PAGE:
There are two proposals for the Committee – Adam Jaffer and Sushma Jansari.  Neither can take on the officer roles at the moment, which should be elected, so it is proposed that they be co-opted for a three-year term.

MEG relies on members to keep it running and keep it relevant, so please consider putting yourself forward. 

sue giles
Chair MEG

9 April 2019

Call for Papers: “Museums Different,” Second Biennial Conference of the Council for Museum Anthropology


Location: Santa Fe, New Mexico
Dates: September 19 – September 21, 2019
Deadlines: June 1, 2019 midnight MST

The Council for Museum Anthropology’s second biennial conference will take place in Santa Fe, New Mexico from Thursday, September 19th through Saturday, September 21st, 2019. Using the unique position of Santa Fe -- the “City Different” -- as a starting point for thinking broadly about both local and global approaches to museum anthropology, the conference theme is “Museums Different.” We will build off the theme and conversations from our first conference, “Museum Anthropology Futures,” held in May 2017 at Concordia University in Montreal.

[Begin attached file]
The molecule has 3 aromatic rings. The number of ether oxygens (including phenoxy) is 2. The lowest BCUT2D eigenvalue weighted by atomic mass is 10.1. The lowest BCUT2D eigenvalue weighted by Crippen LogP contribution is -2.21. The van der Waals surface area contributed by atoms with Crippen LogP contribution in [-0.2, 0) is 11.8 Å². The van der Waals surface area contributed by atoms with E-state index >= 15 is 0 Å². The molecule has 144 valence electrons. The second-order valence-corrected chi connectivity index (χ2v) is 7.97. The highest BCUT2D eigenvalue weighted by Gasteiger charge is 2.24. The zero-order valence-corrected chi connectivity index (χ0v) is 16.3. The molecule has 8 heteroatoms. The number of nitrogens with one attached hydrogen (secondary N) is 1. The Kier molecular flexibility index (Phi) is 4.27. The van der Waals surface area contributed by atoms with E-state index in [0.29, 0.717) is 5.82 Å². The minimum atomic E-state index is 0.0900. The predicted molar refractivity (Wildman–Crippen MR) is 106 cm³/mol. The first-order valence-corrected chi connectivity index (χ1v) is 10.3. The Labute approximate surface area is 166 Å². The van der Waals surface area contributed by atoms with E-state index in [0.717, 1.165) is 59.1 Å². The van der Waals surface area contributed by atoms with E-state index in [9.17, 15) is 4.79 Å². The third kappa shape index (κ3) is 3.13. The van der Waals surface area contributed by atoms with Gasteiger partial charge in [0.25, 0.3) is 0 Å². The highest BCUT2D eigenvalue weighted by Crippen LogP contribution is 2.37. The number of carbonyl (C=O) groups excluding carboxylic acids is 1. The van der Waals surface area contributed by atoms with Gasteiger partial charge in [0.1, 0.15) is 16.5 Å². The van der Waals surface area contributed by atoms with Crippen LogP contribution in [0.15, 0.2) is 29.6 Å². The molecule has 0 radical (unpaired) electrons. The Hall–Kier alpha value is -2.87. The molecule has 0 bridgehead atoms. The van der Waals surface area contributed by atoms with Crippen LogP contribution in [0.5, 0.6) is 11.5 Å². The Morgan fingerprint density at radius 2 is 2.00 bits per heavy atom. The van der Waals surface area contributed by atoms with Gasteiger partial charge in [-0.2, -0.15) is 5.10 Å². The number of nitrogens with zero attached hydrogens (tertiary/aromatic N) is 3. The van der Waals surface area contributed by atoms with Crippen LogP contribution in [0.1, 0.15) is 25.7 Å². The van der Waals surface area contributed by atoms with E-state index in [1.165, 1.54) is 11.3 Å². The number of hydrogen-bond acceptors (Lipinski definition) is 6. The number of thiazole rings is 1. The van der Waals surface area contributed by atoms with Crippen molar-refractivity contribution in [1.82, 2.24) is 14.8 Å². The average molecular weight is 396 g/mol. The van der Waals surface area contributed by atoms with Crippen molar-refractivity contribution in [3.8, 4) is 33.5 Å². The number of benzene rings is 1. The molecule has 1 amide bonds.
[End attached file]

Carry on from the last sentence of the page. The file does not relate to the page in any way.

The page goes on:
**Please take note of the conference’s date change.**

The conference is based on Santa Fe’s Museum Hill, home to both the Museum of Indian Arts and Culture/Laboratory of Anthropology and the Museum of International Folk Art. The conference includes sessions and activities at the Institute of American Indian Arts as well as an evening reception at the School for Advanced Research.
_________________________________________________________________________________

Call for Papers: Join CMA as we discuss imagined and practical realities of collaboration between anthropology, museums, and communities. With the goal of overcoming institutional silences and so-called mute collections, this conference is about the spaces between the objects on museum shelves and the communities who created them.  The conference will focus on how institutions can close the gaps between the theoretical and ‘doing.’